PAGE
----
***

Later, after it was over, you stand alone by the lake, thinking about all you had seen, about what had happened and what was going to happen.

You look up at the uncommunicative sky and remember what you had once read, ages ago: that the light from a dead star, once it actually reached the earth, was millions of years old. At that moment, this seems to signify everything awesome and immutable, all you are capable or grasping, but neither rationalize nor reconcile. All those things there are no answers for.

You think about your life.

Silently you stand, the same child who had once looked up at the stars, scattered like breadcrumbs in the dark air, wondering if they really led to a kingdom beyond the clouds.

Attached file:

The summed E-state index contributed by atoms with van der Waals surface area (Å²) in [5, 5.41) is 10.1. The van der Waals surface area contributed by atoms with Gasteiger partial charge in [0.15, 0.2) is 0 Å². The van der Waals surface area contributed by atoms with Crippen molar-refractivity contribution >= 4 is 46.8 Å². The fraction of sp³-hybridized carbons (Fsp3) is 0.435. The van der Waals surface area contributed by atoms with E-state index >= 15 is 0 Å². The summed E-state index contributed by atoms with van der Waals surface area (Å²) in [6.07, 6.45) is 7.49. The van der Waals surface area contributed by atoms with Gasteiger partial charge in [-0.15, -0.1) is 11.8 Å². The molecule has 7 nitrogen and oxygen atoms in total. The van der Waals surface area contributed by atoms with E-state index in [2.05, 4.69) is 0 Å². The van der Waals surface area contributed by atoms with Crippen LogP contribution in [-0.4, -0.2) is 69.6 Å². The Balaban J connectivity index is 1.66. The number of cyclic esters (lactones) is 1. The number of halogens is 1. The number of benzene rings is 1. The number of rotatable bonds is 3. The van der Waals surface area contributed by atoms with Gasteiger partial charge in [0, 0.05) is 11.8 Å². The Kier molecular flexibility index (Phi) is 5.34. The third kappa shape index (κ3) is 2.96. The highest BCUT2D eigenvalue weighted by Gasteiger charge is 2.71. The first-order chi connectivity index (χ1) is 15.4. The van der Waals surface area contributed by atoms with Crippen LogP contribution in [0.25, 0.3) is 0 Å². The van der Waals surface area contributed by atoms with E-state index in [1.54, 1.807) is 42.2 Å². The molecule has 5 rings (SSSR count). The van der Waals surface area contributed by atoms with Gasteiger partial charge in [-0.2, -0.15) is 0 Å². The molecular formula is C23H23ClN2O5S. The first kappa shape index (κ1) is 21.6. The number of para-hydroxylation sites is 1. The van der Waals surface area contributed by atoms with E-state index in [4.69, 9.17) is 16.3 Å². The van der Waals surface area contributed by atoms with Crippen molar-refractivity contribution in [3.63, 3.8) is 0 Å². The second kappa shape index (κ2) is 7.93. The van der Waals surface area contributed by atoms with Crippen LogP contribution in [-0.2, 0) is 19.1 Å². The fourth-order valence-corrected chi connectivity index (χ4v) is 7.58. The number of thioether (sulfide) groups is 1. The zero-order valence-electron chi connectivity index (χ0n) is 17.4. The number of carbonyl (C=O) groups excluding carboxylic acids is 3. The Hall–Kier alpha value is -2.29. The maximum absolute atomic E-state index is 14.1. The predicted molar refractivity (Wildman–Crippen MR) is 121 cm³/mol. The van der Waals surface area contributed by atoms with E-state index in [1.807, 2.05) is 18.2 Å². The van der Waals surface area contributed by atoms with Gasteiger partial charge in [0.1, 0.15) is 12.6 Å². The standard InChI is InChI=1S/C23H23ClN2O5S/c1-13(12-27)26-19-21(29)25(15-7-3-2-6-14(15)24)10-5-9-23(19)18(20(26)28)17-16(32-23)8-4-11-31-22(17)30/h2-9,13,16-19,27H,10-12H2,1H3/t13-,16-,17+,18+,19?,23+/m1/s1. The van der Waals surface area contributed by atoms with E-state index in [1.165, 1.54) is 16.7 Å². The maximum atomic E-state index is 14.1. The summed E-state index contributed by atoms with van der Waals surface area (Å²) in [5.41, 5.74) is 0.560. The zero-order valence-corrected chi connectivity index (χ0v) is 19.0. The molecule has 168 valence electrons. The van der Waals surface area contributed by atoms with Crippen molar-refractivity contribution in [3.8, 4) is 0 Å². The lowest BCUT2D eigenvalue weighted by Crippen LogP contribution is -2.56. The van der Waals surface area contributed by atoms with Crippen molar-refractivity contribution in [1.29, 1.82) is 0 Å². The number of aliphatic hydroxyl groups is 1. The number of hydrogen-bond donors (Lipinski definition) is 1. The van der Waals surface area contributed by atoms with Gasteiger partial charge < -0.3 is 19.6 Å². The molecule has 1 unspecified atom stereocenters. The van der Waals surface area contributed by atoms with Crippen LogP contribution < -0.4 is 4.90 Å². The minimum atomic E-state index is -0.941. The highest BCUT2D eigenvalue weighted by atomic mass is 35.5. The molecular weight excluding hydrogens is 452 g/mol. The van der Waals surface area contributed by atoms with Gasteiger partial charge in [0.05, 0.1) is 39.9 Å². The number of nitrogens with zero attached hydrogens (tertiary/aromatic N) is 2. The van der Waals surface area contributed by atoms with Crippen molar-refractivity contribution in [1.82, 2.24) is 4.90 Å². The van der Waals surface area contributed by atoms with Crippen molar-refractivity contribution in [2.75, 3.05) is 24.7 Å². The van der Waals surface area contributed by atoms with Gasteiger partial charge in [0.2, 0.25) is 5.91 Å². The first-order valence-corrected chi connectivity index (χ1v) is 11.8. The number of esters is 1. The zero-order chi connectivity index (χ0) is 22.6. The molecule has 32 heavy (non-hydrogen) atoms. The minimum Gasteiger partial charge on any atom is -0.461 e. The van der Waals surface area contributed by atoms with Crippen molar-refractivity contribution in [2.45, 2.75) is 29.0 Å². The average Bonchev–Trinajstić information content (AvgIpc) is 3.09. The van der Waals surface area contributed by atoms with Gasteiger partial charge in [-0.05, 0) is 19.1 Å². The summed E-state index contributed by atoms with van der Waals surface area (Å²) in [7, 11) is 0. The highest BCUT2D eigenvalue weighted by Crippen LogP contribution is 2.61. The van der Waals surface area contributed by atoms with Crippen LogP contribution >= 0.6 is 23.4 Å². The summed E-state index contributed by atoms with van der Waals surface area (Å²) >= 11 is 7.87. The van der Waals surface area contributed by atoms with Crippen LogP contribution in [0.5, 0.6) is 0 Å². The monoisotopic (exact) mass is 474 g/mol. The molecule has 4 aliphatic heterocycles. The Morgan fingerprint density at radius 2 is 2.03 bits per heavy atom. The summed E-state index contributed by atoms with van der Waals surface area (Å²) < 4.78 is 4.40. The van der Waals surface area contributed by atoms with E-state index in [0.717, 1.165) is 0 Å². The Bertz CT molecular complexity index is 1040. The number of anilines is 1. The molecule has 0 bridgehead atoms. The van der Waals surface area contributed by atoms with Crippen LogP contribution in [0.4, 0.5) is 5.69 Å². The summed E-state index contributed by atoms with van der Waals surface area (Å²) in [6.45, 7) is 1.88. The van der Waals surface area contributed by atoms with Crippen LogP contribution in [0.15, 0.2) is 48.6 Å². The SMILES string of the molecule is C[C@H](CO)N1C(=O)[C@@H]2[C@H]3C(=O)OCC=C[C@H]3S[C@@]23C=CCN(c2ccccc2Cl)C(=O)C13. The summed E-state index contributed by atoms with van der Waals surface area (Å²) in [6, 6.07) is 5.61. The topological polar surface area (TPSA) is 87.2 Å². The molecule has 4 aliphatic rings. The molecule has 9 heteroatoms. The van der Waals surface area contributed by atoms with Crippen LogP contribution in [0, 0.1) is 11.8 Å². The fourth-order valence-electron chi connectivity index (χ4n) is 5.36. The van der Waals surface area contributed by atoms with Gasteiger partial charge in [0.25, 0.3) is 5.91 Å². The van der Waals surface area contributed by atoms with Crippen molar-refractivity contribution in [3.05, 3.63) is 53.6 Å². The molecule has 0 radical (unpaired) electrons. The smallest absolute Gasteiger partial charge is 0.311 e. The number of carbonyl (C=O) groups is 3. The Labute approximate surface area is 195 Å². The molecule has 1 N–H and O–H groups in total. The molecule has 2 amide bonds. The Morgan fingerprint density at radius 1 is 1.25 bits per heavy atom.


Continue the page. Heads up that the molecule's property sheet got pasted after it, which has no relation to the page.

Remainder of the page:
As always, you think about your family, your friends, all the heroes who had created art that made life more worth living, the places and feelings that comprised the pain and profundity of existence. All the questions that belonged without answers: all of this is inside. So long as you live, and made yourself remember, they never ceased to be.

You look out on the water, at your face, reflecting up into the evening, looking down and seeing the world in itself. Then the mirror implodes as you walk forward, leaving your shirt and shoes on the shore. You stride into the dark, warm water, making your way to the middle of the lake and diving deep, not stopping until your hands touch the bottom, gripping the cold marrow of murky mud.

Moments later you emerge, sucking in the air as though you had never tasted life before; as though you were breathing for the first time.

*from a work-in-progress entitled Please Talk About Me When I’m Gone.